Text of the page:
Cholesterol is a fatty substance that travels through the bloodstream. There is LDL and HDL cholesterol. Too much LDL cholesterol can clog blood vessels and lead to strokes or heart attacks. The HDL takes excess LDL and helps the body get rid of it. Lecithin can quickly lower LDL cholesterol levels by 42%. (5)

2. Prevent and resolve plugged ducts and mastitis

Fat molecules in breast milk clump together and sometimes make it harder for milk to flow through the ducts. These clogs create a backup further into the ductal system, which can cause more inflammation and pain in the breast tissue. Lecithin can decrease the viscosity of breastmilk, so the fatty molecules of the milk are not able to stick to the walls of milk ducts as easily. The strain L. fermentum found in Lact-Biotic has been found to help reduce breast pain, resolve plugged ducts, and reduce their occurrence. Sunflower Lecithin, as a lactation supplement, can be taken along with probiotics. Sunflower lecithin should be taken for a short period of time since it may have a pro-inflammatory effect. (10)

3. Brain health

Your brain is made up of 60% fat. (6) Sunflower lecithin contains fatty acids that are important for your brain to function well. The early years of life are when the brain is growing the most. Later in life, lecithin has been found to be helpful with patients who have Alzheimer's disease and may delay the onset of Dementia. (8) Choline in sunflower lecithin is linked to improved memory and cognitive function. (7)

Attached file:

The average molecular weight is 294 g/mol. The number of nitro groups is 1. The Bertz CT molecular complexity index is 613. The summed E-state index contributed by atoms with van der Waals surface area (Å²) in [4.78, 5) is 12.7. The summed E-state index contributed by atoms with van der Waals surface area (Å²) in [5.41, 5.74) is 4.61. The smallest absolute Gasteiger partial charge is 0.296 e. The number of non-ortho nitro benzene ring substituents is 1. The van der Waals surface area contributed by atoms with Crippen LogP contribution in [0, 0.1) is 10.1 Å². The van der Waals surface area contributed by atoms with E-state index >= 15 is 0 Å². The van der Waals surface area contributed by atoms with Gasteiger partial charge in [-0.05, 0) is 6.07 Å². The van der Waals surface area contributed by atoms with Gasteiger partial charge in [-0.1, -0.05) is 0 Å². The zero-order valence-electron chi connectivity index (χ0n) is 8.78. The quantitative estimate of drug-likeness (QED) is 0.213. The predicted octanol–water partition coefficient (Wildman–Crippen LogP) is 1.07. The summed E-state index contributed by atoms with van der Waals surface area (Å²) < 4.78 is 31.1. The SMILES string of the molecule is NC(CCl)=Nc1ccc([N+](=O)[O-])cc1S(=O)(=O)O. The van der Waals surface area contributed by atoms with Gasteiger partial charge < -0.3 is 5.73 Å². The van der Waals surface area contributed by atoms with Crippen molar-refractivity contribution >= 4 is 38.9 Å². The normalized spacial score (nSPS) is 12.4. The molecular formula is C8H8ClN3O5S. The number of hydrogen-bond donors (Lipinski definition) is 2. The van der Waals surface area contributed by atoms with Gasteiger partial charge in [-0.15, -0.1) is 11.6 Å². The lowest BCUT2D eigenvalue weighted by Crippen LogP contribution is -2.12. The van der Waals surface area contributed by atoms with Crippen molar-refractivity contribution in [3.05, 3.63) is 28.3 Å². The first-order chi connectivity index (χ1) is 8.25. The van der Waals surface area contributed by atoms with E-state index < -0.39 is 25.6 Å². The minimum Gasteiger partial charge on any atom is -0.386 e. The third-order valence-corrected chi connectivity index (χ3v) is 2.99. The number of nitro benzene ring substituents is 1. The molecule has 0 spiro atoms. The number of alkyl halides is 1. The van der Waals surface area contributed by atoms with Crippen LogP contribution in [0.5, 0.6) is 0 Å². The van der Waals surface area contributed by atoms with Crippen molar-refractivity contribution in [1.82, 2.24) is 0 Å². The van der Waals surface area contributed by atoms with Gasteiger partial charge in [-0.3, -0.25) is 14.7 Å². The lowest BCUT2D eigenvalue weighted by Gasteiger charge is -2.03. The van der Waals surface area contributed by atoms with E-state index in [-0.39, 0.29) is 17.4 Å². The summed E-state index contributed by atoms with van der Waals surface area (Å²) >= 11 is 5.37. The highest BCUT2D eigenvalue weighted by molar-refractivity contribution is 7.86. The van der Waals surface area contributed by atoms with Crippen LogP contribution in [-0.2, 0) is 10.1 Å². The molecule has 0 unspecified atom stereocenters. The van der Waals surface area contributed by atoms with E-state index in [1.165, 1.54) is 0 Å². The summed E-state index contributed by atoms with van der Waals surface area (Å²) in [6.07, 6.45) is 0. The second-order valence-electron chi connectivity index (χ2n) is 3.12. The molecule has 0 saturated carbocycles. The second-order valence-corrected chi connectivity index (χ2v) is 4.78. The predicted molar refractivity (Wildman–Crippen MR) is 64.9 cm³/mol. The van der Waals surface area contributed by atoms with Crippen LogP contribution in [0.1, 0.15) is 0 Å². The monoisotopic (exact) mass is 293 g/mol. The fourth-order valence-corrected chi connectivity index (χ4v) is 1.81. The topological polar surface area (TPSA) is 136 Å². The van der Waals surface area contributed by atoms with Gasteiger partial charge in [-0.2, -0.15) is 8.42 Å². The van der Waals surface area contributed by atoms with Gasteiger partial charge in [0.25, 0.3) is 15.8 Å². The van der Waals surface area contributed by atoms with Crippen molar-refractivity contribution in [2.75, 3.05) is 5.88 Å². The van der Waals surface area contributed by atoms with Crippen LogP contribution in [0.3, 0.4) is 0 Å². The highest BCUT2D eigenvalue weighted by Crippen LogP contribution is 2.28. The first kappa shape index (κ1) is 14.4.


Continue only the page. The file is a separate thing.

4. Improve bone & joint health

Sunflower lecithin acts as a lubricant to keep joints moving smoothly. Choline in lecithin may help rebuild bone tissue.

5. And more….

The list of benefits is long. People have also reported improved quality of sleep, reduced stress, effective for improving eczema and acne, slowed aging, may help balance hormones, lower blood pressure, and boost the immune system.

Foods that contain lecithin:

  • Egg yolks
  • Brussel sprouts
  • Kidney beans
  • Peanuts
  • Liver and other organ meats
  • Soybeans (choose non-gmo)
  • Wheat germ

It is best to discuss any new supplements with your healthcare provider, who knows your complete health history. It is not recommended for people who are allergic to sunflowers. Some people do experience some side effects, including:

  • Nausea
  • Redness or itching
  • Diarrhea
  • bloating

*Lowering your dose may resolve stomach upset.


There is some evidence that long-term use of lecithin can be damaging to the gut. It may thin the mucous lining of the intestines, causing an inflammatory response and leaky gut. (9) For short-term use, lecithin has been shown to be well tolerated by most people and considered safe.


Incorporating lecithin into your diet or as a supplement while breastfeeding can provide numerous benefits for both you and your baby. Not only does lecithin contribute to the normal functioning of your brain, nerves, and organs, but it can also reduce cholesterol levels and prevent and resolve plugged ducts and mastitis, easing discomfort and supporting a healthy breastfeeding journey. Additionally, lecithin supports brain health and may improve bone and joint health, among other benefits. Remember to consult with your healthcare provider before starting any new supplement to decide if lecithin is the right choice for you and may positively impact your breastfeeding journey.